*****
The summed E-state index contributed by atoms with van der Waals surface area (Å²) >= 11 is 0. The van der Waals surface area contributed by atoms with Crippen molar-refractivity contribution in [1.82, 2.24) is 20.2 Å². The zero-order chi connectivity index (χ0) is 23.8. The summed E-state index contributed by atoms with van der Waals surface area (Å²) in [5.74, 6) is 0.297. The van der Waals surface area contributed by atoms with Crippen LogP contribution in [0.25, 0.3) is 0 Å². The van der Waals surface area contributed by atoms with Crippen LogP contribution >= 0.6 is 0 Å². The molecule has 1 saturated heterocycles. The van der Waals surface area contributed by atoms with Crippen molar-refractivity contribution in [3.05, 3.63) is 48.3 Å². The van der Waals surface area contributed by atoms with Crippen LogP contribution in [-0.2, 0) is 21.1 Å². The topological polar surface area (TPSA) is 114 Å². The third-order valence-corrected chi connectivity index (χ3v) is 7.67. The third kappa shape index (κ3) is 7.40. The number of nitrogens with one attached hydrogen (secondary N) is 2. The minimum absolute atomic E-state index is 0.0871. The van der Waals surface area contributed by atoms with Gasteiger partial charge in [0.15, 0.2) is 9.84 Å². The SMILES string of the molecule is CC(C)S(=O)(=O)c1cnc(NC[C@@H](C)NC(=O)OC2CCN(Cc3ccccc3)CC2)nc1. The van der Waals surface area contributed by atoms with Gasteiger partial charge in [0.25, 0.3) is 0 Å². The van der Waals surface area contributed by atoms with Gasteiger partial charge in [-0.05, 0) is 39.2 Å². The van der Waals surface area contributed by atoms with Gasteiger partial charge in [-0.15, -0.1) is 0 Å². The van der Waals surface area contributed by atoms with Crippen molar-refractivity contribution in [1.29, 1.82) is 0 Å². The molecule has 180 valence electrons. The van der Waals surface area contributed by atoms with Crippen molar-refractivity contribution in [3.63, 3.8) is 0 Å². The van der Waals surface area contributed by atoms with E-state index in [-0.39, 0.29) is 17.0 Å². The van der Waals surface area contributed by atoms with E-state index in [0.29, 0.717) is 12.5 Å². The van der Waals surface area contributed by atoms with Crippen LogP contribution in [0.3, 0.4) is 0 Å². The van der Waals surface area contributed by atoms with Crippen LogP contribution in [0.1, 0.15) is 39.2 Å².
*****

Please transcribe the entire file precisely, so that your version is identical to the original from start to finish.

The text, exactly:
The summed E-state index contributed by atoms with van der Waals surface area (Å²) >= 11 is 0. The van der Waals surface area contributed by atoms with Crippen molar-refractivity contribution in [1.82, 2.24) is 20.2 Å². The zero-order chi connectivity index (χ0) is 23.8. The summed E-state index contributed by atoms with van der Waals surface area (Å²) in [5.74, 6) is 0.297. The van der Waals surface area contributed by atoms with Crippen LogP contribution in [0.25, 0.3) is 0 Å². The van der Waals surface area contributed by atoms with Crippen LogP contribution >= 0.6 is 0 Å². The molecule has 1 saturated heterocycles. The van der Waals surface area contributed by atoms with Crippen molar-refractivity contribution in [3.05, 3.63) is 48.3 Å². The van der Waals surface area contributed by atoms with Crippen LogP contribution in [-0.2, 0) is 21.1 Å². The topological polar surface area (TPSA) is 114 Å². The third-order valence-corrected chi connectivity index (χ3v) is 7.67. The third kappa shape index (κ3) is 7.40. The number of nitrogens with one attached hydrogen (secondary N) is 2. The minimum absolute atomic E-state index is 0.0871. The van der Waals surface area contributed by atoms with Gasteiger partial charge in [0.15, 0.2) is 9.84 Å². The SMILES string of the molecule is CC(C)S(=O)(=O)c1cnc(NC[C@@H](C)NC(=O)OC2CCN(Cc3ccccc3)CC2)nc1. The van der Waals surface area contributed by atoms with Gasteiger partial charge in [0.25, 0.3) is 0 Å². The van der Waals surface area contributed by atoms with Gasteiger partial charge in [-0.05, 0) is 39.2 Å². The van der Waals surface area contributed by atoms with Gasteiger partial charge in [-0.15, -0.1) is 0 Å². The van der Waals surface area contributed by atoms with Crippen molar-refractivity contribution in [1.29, 1.82) is 0 Å². The molecule has 180 valence electrons. The van der Waals surface area contributed by atoms with Crippen molar-refractivity contribution in [3.63, 3.8) is 0 Å². The van der Waals surface area contributed by atoms with E-state index in [-0.39, 0.29) is 17.0 Å². The van der Waals surface area contributed by atoms with E-state index in [0.29, 0.717) is 12.5 Å². The van der Waals surface area contributed by atoms with Crippen LogP contribution in [0.3, 0.4) is 0 Å². The van der Waals surface area contributed by atoms with Crippen LogP contribution in [0.1, 0.15) is 39.2 Å².